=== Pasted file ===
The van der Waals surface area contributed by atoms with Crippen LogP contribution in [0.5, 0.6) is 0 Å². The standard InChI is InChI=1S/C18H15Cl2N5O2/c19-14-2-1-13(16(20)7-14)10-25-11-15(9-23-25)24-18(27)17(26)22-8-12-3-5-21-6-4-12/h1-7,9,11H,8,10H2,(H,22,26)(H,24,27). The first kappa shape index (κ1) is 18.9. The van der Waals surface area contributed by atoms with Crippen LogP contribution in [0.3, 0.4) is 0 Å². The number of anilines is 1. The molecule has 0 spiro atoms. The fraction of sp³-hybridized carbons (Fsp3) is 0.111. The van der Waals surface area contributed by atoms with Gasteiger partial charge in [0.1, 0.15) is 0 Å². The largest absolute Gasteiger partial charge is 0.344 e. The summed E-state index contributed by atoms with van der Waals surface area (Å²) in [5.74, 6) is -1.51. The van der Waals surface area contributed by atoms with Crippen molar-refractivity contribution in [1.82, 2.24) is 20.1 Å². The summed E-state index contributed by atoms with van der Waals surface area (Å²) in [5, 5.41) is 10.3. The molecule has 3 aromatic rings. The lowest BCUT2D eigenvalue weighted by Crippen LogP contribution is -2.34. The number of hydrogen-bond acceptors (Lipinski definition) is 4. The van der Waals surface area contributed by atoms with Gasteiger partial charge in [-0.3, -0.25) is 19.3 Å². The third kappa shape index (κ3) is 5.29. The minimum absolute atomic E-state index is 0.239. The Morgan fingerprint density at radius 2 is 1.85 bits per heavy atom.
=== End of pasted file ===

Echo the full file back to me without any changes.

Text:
The van der Waals surface area contributed by atoms with Crippen LogP contribution in [0.5, 0.6) is 0 Å². The standard InChI is InChI=1S/C18H15Cl2N5O2/c19-14-2-1-13(16(20)7-14)10-25-11-15(9-23-25)24-18(27)17(26)22-8-12-3-5-21-6-4-12/h1-7,9,11H,8,10H2,(H,22,26)(H,24,27). The first kappa shape index (κ1) is 18.9. The van der Waals surface area contributed by atoms with Crippen LogP contribution in [0.3, 0.4) is 0 Å². The number of anilines is 1. The molecule has 0 spiro atoms. The fraction of sp³-hybridized carbons (Fsp3) is 0.111. The van der Waals surface area contributed by atoms with Gasteiger partial charge in [0.1, 0.15) is 0 Å². The largest absolute Gasteiger partial charge is 0.344 e. The summed E-state index contributed by atoms with van der Waals surface area (Å²) in [5.74, 6) is -1.51. The van der Waals surface area contributed by atoms with Crippen molar-refractivity contribution in [1.82, 2.24) is 20.1 Å². The summed E-state index contributed by atoms with van der Waals surface area (Å²) in [5, 5.41) is 10.3. The molecule has 3 aromatic rings. The lowest BCUT2D eigenvalue weighted by Crippen LogP contribution is -2.34. The number of hydrogen-bond acceptors (Lipinski definition) is 4. The van der Waals surface area contributed by atoms with Gasteiger partial charge in [-0.3, -0.25) is 19.3 Å². The third kappa shape index (κ3) is 5.29. The minimum absolute atomic E-state index is 0.239. The Morgan fingerprint density at radius 2 is 1.85 bits per heavy atom.